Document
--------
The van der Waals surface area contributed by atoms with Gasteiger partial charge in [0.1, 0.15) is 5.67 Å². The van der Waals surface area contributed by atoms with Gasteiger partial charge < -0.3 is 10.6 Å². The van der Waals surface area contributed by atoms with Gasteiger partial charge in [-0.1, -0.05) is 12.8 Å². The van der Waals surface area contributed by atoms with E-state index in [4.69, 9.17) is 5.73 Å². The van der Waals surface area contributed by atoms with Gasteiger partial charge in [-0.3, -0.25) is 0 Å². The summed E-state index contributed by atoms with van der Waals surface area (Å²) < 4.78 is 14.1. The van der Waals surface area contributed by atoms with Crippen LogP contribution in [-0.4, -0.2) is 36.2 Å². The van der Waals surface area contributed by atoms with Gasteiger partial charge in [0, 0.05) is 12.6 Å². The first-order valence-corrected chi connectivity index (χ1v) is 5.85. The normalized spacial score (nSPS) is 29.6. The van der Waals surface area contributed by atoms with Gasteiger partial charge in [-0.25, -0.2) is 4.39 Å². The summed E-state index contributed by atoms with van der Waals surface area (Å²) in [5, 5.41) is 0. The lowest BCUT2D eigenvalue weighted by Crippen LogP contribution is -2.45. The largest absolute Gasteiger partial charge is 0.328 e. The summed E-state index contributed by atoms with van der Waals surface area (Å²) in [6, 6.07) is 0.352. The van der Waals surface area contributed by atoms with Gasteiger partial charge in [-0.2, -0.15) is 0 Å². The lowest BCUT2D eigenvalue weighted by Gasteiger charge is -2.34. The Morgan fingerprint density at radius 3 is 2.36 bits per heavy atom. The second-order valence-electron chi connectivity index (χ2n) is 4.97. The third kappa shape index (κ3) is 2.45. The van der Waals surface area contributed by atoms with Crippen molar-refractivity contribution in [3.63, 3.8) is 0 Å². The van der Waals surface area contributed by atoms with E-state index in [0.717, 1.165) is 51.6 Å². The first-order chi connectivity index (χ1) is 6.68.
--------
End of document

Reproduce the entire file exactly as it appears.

The van der Waals surface area contributed by atoms with Gasteiger partial charge in [0.1, 0.15) is 5.67 Å². The van der Waals surface area contributed by atoms with Gasteiger partial charge < -0.3 is 10.6 Å². The van der Waals surface area contributed by atoms with Gasteiger partial charge in [-0.1, -0.05) is 12.8 Å². The van der Waals surface area contributed by atoms with E-state index in [4.69, 9.17) is 5.73 Å². The van der Waals surface area contributed by atoms with Gasteiger partial charge in [-0.3, -0.25) is 0 Å². The summed E-state index contributed by atoms with van der Waals surface area (Å²) < 4.78 is 14.1. The van der Waals surface area contributed by atoms with Crippen LogP contribution in [-0.4, -0.2) is 36.2 Å². The van der Waals surface area contributed by atoms with Gasteiger partial charge in [0, 0.05) is 12.6 Å². The first-order valence-corrected chi connectivity index (χ1v) is 5.85. The normalized spacial score (nSPS) is 29.6. The van der Waals surface area contributed by atoms with Gasteiger partial charge in [-0.25, -0.2) is 4.39 Å². The summed E-state index contributed by atoms with van der Waals surface area (Å²) in [5, 5.41) is 0. The lowest BCUT2D eigenvalue weighted by Crippen LogP contribution is -2.45. The largest absolute Gasteiger partial charge is 0.328 e. The summed E-state index contributed by atoms with van der Waals surface area (Å²) in [6, 6.07) is 0.352. The van der Waals surface area contributed by atoms with Gasteiger partial charge in [-0.2, -0.15) is 0 Å². The lowest BCUT2D eigenvalue weighted by Gasteiger charge is -2.34. The Morgan fingerprint density at radius 3 is 2.36 bits per heavy atom. The second-order valence-electron chi connectivity index (χ2n) is 4.97. The third kappa shape index (κ3) is 2.45. The van der Waals surface area contributed by atoms with Crippen molar-refractivity contribution in [3.63, 3.8) is 0 Å². The van der Waals surface area contributed by atoms with E-state index in [0.717, 1.165) is 51.6 Å². The first-order chi connectivity index (χ1) is 6.68.